“162 years ago today, Nikolai Gogol burned most of the second part of his novel “Dead Souls” — a grave loss for world literature. Soon after that, Gogol took to bed, refused all food, and died in great pain.” ~ Moscow Times
Nikolai Gogol (1809–1852) began to publish stories in 1828, and by the mid-1830s he had established himself in the literary world and been warmly praised by Pushkin. In 1836, his play The Inspector-General was attacked as immoral, and Gogol went abroad, where he remained for most of the next twelve years. During this time he wrote two of his best-known stories, “The Nose” and “The Overcoat,” and in 1842 he published the first part of his masterpiece Dead Souls. Gogol became ever more religious as the years passed, and in 1847 he fell under the sway of an Orthodox priest on whose advice he burned much of the second part of Dead Souls and soon gave up writing altogether. After undertaking a fast to purify his soul, he died at the age of forty-two. ~ Donald Rayfield is emeritus professor of Russian and Georgian at Queen Mary, University of London.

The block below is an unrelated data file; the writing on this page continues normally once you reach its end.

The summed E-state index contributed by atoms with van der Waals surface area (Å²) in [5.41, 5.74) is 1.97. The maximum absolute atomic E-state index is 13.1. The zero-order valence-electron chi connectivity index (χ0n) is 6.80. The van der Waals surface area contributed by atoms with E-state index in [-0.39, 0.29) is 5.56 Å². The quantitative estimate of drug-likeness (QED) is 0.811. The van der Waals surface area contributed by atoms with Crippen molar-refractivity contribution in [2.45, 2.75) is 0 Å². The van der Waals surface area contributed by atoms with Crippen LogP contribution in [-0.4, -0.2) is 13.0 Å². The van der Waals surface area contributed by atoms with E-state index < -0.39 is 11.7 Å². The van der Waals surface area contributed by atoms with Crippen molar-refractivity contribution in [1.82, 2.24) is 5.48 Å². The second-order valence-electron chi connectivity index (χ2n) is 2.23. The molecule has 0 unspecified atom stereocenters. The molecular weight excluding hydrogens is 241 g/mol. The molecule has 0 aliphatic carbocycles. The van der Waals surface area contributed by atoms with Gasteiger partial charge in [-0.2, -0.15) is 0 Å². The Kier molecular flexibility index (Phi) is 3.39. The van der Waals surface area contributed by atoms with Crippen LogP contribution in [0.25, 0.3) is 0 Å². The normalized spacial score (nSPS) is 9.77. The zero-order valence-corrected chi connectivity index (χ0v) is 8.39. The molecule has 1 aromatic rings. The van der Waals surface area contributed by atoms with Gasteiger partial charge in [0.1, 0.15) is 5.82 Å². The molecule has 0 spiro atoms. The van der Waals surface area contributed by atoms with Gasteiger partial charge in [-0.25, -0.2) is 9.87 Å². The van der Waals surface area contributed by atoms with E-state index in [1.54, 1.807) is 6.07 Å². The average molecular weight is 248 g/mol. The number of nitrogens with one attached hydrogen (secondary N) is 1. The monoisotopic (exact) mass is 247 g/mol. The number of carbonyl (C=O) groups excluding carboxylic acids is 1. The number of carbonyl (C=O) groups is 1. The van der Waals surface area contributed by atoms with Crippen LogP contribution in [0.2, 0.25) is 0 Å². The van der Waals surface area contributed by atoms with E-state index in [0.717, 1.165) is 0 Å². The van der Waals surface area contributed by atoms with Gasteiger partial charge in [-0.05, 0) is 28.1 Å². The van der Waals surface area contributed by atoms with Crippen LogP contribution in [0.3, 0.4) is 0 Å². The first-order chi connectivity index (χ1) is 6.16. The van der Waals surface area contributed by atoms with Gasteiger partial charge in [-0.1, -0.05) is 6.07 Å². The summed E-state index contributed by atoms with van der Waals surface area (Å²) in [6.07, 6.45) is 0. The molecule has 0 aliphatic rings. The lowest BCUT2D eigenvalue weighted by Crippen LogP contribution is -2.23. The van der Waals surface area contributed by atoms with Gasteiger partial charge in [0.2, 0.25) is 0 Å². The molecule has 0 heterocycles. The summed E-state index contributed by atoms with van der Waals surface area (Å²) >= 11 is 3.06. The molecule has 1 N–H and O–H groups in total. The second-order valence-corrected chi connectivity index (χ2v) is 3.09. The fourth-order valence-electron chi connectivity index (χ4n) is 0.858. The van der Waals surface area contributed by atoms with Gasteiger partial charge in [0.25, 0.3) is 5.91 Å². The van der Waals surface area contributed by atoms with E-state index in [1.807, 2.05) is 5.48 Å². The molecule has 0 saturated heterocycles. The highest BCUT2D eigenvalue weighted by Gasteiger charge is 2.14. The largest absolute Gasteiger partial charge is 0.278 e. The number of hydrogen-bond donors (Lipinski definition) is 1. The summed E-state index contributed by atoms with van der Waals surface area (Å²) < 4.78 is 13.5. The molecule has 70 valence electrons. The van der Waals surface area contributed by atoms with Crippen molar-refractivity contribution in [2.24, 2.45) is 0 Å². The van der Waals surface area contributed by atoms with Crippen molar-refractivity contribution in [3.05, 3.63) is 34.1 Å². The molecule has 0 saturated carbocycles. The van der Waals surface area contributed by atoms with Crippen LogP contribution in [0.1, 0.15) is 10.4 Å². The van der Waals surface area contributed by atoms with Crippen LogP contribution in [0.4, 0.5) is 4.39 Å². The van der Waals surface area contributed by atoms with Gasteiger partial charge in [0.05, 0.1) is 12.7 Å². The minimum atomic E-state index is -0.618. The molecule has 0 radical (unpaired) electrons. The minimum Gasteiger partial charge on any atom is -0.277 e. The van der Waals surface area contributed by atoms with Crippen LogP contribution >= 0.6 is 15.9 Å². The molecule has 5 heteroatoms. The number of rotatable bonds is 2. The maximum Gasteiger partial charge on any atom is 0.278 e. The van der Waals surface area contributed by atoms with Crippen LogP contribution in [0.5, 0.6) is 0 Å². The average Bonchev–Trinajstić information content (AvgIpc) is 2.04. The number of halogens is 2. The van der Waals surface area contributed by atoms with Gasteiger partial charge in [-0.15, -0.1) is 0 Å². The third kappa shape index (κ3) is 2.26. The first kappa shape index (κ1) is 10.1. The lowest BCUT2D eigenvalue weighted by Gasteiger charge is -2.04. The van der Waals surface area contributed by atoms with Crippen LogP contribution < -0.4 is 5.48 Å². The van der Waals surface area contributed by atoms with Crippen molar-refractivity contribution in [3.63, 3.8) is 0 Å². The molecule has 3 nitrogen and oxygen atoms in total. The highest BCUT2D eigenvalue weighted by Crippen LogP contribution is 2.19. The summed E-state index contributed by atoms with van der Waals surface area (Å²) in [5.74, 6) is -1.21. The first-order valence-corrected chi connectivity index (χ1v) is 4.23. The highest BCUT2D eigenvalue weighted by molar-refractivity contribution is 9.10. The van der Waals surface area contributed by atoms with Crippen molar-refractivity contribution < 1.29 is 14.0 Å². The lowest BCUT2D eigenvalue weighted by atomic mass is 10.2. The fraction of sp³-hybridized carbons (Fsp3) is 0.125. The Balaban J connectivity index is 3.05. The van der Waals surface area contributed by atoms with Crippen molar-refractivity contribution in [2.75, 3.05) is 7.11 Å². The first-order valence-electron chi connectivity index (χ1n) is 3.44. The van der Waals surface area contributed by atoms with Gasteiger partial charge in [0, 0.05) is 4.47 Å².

The photo below, Gogol’s statue, was taken at the Gogol House Museum during my recent trip to Moscow.